CYCLONE Hamish was part of a triple blow to the Great Barrier Reef and scientists and eco-tourism operators are yet to fully estimate the damage to Australia's biggest tourist attraction.
Heavy rains up north, increasing sea temperatures and then the cyclonic conditions were feared to have done irreparable damage to the reef, particularly in far north and north Queensland.
In the Town of 1770 operators who regularly visit the pristine reefs of the southern Great Barrier Reef held fears for the state of their destinations; particularly Lady Musgrave Island, Fitzroy and Llewellen reefs.
However part owner/operator of 1770 Reef Explorers Jada Cavanaugh said she hoped damage would be minimal and that natural events were far less intrusive to the reef than that inflicted by careless fishermen and boaties.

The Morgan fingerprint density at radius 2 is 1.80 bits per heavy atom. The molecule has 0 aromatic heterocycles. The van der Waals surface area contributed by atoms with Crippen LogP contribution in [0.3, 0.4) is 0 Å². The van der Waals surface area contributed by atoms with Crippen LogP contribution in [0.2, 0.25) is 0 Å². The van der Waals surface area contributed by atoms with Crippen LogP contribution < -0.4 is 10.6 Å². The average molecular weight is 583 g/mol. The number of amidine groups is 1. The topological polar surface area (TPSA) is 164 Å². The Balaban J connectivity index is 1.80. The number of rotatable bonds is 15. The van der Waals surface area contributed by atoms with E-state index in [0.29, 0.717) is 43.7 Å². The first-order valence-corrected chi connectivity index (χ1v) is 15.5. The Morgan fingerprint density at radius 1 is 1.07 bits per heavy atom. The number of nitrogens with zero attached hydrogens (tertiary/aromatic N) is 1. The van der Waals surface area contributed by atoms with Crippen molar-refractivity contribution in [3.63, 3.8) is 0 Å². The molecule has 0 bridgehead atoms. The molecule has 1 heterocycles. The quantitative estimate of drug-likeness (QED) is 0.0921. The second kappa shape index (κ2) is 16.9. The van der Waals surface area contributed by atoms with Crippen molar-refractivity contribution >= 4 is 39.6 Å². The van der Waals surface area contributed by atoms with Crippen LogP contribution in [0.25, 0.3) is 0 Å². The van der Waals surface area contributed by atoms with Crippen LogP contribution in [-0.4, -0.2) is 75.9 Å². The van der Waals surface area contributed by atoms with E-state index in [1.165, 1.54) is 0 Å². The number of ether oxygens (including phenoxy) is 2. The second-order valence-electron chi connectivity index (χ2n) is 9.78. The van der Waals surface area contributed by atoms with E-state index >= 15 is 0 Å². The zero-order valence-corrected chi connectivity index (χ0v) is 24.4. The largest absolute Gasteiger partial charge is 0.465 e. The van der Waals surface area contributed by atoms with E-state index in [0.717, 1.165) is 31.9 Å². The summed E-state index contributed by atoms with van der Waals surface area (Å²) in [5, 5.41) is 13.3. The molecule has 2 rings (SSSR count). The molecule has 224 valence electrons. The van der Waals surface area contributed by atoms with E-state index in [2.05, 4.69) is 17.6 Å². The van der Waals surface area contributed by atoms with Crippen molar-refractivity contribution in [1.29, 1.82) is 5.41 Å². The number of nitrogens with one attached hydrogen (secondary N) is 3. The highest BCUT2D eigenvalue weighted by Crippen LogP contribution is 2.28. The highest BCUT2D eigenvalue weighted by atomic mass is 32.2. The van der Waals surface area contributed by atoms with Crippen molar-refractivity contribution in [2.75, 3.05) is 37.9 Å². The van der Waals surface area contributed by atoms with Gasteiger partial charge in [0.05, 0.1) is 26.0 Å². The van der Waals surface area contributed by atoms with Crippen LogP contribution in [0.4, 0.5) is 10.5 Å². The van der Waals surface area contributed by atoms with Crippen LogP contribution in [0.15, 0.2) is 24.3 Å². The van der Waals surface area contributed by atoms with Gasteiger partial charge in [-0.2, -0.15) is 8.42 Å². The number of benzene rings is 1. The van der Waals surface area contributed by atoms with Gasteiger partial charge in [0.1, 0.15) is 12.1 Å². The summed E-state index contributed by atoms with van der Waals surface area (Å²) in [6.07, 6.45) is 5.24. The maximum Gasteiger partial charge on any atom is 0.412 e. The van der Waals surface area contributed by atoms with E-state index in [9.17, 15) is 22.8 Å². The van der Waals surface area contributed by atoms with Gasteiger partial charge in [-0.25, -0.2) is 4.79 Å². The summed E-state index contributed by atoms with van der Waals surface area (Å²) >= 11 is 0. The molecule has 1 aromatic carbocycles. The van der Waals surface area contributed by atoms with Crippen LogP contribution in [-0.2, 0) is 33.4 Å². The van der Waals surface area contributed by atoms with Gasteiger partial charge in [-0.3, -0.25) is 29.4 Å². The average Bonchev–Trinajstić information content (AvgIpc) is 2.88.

“I hope not too much damage has been done and we won't really know until we get out to Llewellen later in the week,” Ms Cavanaugh said.
GBRMPA Chairman Dr Russell Reichelt said a summer of extreme weather brought a triple whammy of pressures to the reef.
“Historically the reef has been resilient to events like this, but it is rare, possibly unprecedented to have such events in such a short period of time,” he said.
Lady Musgrave Tours skipper Jeff Wilson said he had seen some damage to the reef at Lady Musgrave but the region had got off with relatively little damage.
“There was a bit of rubble on top of the top of the reef and it was a bit murky on Saturday, but by Sunday it (water clarity) had cleared up quite a bit,” Mr Wilson said.
“I think it could have been a lot worse considering there were 50+ knot winds for over two days out there.”